This is not the first disc to come out in
recent years devoted to the intoxicating world of Henri Dutilleux’s
piano music. Some of you may have access to an enterprising release
in the Naxos ‘Laureate Series’ with pianist John Chen; it came
out in 2006. Several items are repeated: the Piano Sonata, the
Three Preludes and ‘Au gré des ondes’. However if you are coming
to this music for the first time then do read on.
Running through the pieces in chronological order; the longest work on the disc and the earliest in so far as the composer considers it his Opus 1, is the three movement Piano Sonata
which Robert Levin in his notes calls a “masterwork”. I was going to start off by writing that this is the sonata Debussy might have written had he lived. It seems to take off where the Debussy Etudes end. But no, I then thought of changing Debussy to Ravel: the Sonata he might have written but again no, I thought of changing it to Scriabin. After all Russian music was quite popular just after the war. The point is that the work is like none of these. It’s certainly not akin to the early and contemporaneous Sonata of Boulez or any of his others. It’s too emotional and nor is it like anything by Messiaen, Dutilleux’s other great contemporary, it’s too sensuous and classical. By telling you what the work is not like it might help you to understand its originality.
I cannot find much difference between Chen and Levin and I like both of their approaches. Perhaps Chen is more expressive in the, at times, desolate middle movement, marked ‘Lied’. Perhaps Levin grasps more of the direction in the opening movement. Both are powerful and exciting in the brilliant finale which sometimes stands as a one-off movement for some pianists wanting to show off.
Of the same period is Au gris des Ondes
which can be translated as ‘To the
waves liking’ (or something like that). Levin tells us that the composer did not wish to have the entire six movement suite recorded or indeed the rather ‘folksy’ Bergerie
so composer and pianist hit upon a plan of adding them as a sort of appendix to the main thrust of the CD after a suitable silence. Therefore immediately after the Sonata just two movements appear of the suite, the charming rather Satiesque ‘Berceuse’ and a rather contrived little piece called, curiously, ‘Improvisation’. Of the others, the ‘Mouvement Perpetuel’ reminded me of Poulenc and I was quite captivated by the ‘Hommage à Bach’. Anyway, as Levin points out, other pianists have recorded the entire suite so why shouldn’t he. Levin in fact worked alongside Dutilleux and in an additional personal reflection tells us of their close association since the death of Nadia Boulanger, at the Conservatoire Américain in Fontainebleau. Consequently this CD “represents the fulfillment of a dream” for him. It’s worth adding that these miniatures were mostly written as time-fillers between programmes for French Radio when Dutilleux was Musical Director of French Radio. Blackbird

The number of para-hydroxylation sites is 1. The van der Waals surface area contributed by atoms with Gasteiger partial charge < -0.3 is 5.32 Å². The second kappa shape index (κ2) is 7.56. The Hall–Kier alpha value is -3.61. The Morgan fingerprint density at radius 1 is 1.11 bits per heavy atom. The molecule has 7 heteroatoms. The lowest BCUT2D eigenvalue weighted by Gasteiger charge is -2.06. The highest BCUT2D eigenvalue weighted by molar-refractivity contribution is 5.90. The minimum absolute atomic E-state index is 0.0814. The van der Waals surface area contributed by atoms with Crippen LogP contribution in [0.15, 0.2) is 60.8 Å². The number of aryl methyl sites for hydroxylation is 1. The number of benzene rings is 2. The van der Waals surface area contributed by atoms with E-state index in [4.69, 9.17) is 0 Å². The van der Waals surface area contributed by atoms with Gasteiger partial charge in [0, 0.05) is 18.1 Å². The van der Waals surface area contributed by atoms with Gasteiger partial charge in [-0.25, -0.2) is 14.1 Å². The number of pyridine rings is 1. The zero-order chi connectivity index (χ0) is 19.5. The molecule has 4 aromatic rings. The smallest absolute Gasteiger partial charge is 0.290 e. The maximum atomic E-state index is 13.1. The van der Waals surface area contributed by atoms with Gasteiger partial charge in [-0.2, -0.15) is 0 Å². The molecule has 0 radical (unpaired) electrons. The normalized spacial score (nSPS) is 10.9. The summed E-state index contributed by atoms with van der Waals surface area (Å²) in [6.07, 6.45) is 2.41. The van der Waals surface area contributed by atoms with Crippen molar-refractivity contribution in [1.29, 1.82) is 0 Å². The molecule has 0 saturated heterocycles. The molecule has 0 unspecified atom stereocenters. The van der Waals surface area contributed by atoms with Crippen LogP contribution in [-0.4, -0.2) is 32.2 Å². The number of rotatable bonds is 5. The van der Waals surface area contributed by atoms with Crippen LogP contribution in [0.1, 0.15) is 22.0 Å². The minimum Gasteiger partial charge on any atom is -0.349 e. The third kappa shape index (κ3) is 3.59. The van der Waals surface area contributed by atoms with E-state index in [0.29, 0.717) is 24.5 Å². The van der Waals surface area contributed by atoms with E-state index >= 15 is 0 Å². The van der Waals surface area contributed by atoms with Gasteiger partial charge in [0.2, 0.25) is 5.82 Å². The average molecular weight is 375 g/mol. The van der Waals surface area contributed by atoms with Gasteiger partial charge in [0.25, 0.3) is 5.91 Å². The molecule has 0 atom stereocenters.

is such a piece with its rather effete and bouncy atmosphere and so is the rather charming Petit air à dormir debout
with which he, rather curiously opens the recital.
Although tonality was still important to him by the 1960s he was developing his own sound world and harmony as heard in the very brief Tous les Chemins
and even more so in Résonances
where a delight in the full range of the piano is noticeable. Chen makes even more of the atmosphere than Levin and he does so again in the wonderful little Mini-prélude en éventail
The one work recorded that is for piano duet dates back to the 1970s. Figures de résonances
falls into four brief sections. Robert Levin’s booklet notes - which throw unusual light onto the origins of much of the music - talk about a “catalogue of resonances” quoting the composer. He brings up the concept of a “sonic refraction between the two pianos”. The piece consists of a series of highly polished gems. As a team the pianists work as one voice.
The Three Preludes
were written at differing times. The first ‘D’ombre et de silence’ gives the CD its overall title. It was written, extraordinarily enough, for Artur Rubinstein. The second is also concerned with resonance and the sheer sensual pleasure derived from sound. ‘Sur un même accord’ is dedicated to Claude Helffer. The third ‘Le jeu des contraires’ which is a little longer than the first two put together is dated fifteen years after the first. It is the more emotionally volatile and dramatic and was written for a piano competition.
Altogether this is fascinating disc with two masterpieces: the Sonata and the Three Preludes and with various intriguing chippings from the Dutilleux workbench, most beautifully played and recorded. The booklet contains photos of the composer and the performers and two useful essays by Robert Levin.